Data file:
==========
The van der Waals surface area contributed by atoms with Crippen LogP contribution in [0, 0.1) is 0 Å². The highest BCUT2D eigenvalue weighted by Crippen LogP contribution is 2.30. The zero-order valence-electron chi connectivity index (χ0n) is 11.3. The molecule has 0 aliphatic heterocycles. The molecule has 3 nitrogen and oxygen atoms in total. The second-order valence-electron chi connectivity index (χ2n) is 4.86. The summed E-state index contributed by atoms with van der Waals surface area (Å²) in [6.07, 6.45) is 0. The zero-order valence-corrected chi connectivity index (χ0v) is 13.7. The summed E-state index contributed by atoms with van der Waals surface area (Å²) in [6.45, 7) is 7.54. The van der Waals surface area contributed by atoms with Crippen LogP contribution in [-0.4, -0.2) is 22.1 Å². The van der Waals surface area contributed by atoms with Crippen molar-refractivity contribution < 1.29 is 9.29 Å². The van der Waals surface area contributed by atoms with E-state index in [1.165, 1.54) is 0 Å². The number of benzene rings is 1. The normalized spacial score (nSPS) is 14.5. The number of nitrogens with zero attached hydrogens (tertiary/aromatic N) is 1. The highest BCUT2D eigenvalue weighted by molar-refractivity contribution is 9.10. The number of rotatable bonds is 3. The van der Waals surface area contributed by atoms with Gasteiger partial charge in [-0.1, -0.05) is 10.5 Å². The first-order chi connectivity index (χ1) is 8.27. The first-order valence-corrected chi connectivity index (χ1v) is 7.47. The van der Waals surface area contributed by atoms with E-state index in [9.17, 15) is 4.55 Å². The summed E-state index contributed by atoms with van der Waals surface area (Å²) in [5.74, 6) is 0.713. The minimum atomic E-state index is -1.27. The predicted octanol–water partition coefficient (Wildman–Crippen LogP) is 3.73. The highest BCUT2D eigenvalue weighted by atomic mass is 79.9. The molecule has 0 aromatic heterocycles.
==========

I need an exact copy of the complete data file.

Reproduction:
The van der Waals surface area contributed by atoms with Crippen LogP contribution in [0, 0.1) is 0 Å². The highest BCUT2D eigenvalue weighted by Crippen LogP contribution is 2.30. The zero-order valence-electron chi connectivity index (χ0n) is 11.3. The molecule has 0 aliphatic heterocycles. The molecule has 3 nitrogen and oxygen atoms in total. The second-order valence-electron chi connectivity index (χ2n) is 4.86. The summed E-state index contributed by atoms with van der Waals surface area (Å²) in [6.07, 6.45) is 0. The zero-order valence-corrected chi connectivity index (χ0v) is 13.7. The summed E-state index contributed by atoms with van der Waals surface area (Å²) in [6.45, 7) is 7.54. The van der Waals surface area contributed by atoms with Crippen LogP contribution in [-0.4, -0.2) is 22.1 Å². The van der Waals surface area contributed by atoms with Crippen molar-refractivity contribution < 1.29 is 9.29 Å². The van der Waals surface area contributed by atoms with E-state index in [1.165, 1.54) is 0 Å². The number of benzene rings is 1. The normalized spacial score (nSPS) is 14.5. The number of nitrogens with zero attached hydrogens (tertiary/aromatic N) is 1. The highest BCUT2D eigenvalue weighted by molar-refractivity contribution is 9.10. The number of rotatable bonds is 3. The van der Waals surface area contributed by atoms with Gasteiger partial charge in [-0.1, -0.05) is 10.5 Å². The first-order chi connectivity index (χ1) is 8.27. The first-order valence-corrected chi connectivity index (χ1v) is 7.47. The van der Waals surface area contributed by atoms with E-state index in [9.17, 15) is 4.55 Å². The summed E-state index contributed by atoms with van der Waals surface area (Å²) in [5.74, 6) is 0.713. The minimum atomic E-state index is -1.27. The predicted octanol–water partition coefficient (Wildman–Crippen LogP) is 3.73. The highest BCUT2D eigenvalue weighted by atomic mass is 79.9. The molecule has 0 aromatic heterocycles.